But I was startled when I found out that additional resentment directed at Iraqi refugees is explained and justified because many here blame Iraqis for 'allowing' the US to take out Saddam. He was respected by many here because he sympathized with Palestinians suffering under US-supported Israeli occupation of Palestine. Also, under Saddam, citizens of Arab countries could attend colleges and universities in Iraq without tuition - in fact, many were given stipends in addition to free tuition. Saddam also had the guts to stand up against US efforts to dictate oil prices and Iraq's oil wealth was used to provide its citizens with high standards of living. He was considered to be a champion of Arabs.

Although Jordan itself is considered to be a "friend" of the US, many residents here resent the US meddling in Arab affairs, theft of Arab resources, and the US support of Israel. By some inaccurate logic, many here perceive Iraqis' inability to stop the US invasion and destruction of the Saddam government as either a failure by Iraqis to protect their country or even that they cooperated in its destruction. It is hard for me to understand this rationale - how were Iraqis, citizens of a small nation who had been weakened by 12 torturous years of sanctions, supposed to stave off the world's superpower and its multi-trillion dollar military apparatus?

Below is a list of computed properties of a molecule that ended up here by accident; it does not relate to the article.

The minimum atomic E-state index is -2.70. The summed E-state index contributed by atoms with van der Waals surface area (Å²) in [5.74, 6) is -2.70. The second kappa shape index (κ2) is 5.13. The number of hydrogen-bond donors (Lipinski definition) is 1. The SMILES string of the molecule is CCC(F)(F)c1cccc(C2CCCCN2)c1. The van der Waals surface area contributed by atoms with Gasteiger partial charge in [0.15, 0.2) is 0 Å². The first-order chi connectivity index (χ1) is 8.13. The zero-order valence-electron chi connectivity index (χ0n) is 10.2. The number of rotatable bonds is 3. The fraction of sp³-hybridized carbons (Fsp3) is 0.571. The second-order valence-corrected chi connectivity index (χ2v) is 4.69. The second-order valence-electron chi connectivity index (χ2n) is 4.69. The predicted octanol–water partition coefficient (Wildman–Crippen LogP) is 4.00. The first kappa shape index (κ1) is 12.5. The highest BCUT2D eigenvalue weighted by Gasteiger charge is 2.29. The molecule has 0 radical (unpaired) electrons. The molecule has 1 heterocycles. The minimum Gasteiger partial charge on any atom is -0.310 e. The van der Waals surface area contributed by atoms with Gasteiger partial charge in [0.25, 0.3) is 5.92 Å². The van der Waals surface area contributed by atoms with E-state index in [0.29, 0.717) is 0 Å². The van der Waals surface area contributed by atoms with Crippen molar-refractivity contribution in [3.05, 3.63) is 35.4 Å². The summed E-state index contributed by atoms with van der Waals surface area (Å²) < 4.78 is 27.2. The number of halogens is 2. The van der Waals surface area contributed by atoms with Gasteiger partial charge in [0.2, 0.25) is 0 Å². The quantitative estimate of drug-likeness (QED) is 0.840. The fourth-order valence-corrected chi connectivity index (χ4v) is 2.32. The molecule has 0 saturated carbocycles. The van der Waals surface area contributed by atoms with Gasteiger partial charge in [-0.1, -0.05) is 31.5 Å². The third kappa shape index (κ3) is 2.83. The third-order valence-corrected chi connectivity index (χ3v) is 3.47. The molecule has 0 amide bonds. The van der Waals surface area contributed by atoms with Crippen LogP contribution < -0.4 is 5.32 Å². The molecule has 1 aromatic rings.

But, even considering the ways Iraqis are made to feel unwelcome here, I cannot fault Jordan for having the headache of having to deal with nearly a million refugees pouring over its borders from Iraq through no fault of its own. Along with Iraqis, Jordan and its residents are paying the price for US greed. Jordan cannot be expected to pick up the pieces and support those who had to flee from war. With limited natural resources - especially water, - unemployment rates that were already high before the invasion, and sensitive internal political and social concerns, this tiny nation should not have had to take on the additional burdens that resulted by the invasion of Iraq. Despite the imperfection in some of the ways it has dealt with this problem, Jordan is to be commended on its generosity in accepting so many Iraqis to seek safe haven here. The US, the cause of this exodus, by comparison has only admitted a small number of Iraqis inside of its borders.

It was entirely predictable that assimilating a rapid and immense influx of Iraqis would stress this country and its citizens. And it is also to be expected here, as it would in any country, that this would result in resentments and abuse of those who seemingly caused this distress. But Iraqis have been dealt a double whammy - unable to live in their own country, they cannot live freely here. They face death at home and humiliation and intimidation living in extreme poverty here.